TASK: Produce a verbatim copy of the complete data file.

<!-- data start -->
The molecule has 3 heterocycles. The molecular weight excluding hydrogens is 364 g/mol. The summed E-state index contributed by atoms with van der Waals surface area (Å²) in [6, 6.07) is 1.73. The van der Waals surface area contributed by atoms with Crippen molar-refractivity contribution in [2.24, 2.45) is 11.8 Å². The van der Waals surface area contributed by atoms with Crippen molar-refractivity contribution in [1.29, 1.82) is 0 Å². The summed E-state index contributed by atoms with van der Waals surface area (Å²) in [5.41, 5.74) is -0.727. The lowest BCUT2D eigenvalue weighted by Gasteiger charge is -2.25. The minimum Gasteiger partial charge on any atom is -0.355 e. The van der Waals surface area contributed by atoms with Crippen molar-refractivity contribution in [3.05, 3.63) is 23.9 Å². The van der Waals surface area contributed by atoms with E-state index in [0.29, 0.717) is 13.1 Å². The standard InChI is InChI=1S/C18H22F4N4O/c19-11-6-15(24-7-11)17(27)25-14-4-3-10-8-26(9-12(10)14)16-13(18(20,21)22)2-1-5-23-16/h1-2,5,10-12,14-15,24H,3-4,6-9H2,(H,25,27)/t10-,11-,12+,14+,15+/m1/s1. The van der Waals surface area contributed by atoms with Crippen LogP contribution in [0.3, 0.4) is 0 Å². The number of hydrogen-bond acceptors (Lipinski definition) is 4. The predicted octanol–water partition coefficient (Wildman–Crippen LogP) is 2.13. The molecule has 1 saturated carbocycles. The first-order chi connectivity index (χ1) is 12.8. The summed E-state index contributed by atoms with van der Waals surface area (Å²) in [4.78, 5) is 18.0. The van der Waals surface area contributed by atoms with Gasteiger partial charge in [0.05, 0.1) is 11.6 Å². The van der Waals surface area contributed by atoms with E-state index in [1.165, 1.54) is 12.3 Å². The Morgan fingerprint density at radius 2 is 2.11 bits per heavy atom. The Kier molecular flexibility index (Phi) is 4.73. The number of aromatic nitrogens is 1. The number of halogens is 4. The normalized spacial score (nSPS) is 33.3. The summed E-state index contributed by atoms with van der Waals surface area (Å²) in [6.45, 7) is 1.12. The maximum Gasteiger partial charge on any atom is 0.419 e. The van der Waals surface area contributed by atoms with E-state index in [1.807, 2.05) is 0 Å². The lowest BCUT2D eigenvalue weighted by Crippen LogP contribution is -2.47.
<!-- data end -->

The molecule has 3 heterocycles. The molecular weight excluding hydrogens is 364 g/mol. The summed E-state index contributed by atoms with van der Waals surface area (Å²) in [6, 6.07) is 1.73. The van der Waals surface area contributed by atoms with Crippen molar-refractivity contribution in [2.24, 2.45) is 11.8 Å². The van der Waals surface area contributed by atoms with Crippen molar-refractivity contribution in [1.29, 1.82) is 0 Å². The summed E-state index contributed by atoms with van der Waals surface area (Å²) in [5.41, 5.74) is -0.727. The lowest BCUT2D eigenvalue weighted by Gasteiger charge is -2.25. The minimum Gasteiger partial charge on any atom is -0.355 e. The van der Waals surface area contributed by atoms with Crippen molar-refractivity contribution in [3.05, 3.63) is 23.9 Å². The van der Waals surface area contributed by atoms with E-state index in [0.29, 0.717) is 13.1 Å². The standard InChI is InChI=1S/C18H22F4N4O/c19-11-6-15(24-7-11)17(27)25-14-4-3-10-8-26(9-12(10)14)16-13(18(20,21)22)2-1-5-23-16/h1-2,5,10-12,14-15,24H,3-4,6-9H2,(H,25,27)/t10-,11-,12+,14+,15+/m1/s1. The van der Waals surface area contributed by atoms with Crippen LogP contribution in [0.3, 0.4) is 0 Å². The number of hydrogen-bond acceptors (Lipinski definition) is 4. The predicted octanol–water partition coefficient (Wildman–Crippen LogP) is 2.13. The molecule has 1 saturated carbocycles. The first-order chi connectivity index (χ1) is 12.8. The summed E-state index contributed by atoms with van der Waals surface area (Å²) in [4.78, 5) is 18.0. The van der Waals surface area contributed by atoms with Gasteiger partial charge in [0.05, 0.1) is 11.6 Å². The van der Waals surface area contributed by atoms with E-state index in [1.165, 1.54) is 12.3 Å². The Morgan fingerprint density at radius 2 is 2.11 bits per heavy atom. The Kier molecular flexibility index (Phi) is 4.73. The number of aromatic nitrogens is 1. The number of halogens is 4. The normalized spacial score (nSPS) is 33.3. The summed E-state index contributed by atoms with van der Waals surface area (Å²) in [6.45, 7) is 1.12. The maximum Gasteiger partial charge on any atom is 0.419 e. The van der Waals surface area contributed by atoms with E-state index in [1.807, 2.05) is 0 Å². The lowest BCUT2D eigenvalue weighted by Crippen LogP contribution is -2.47.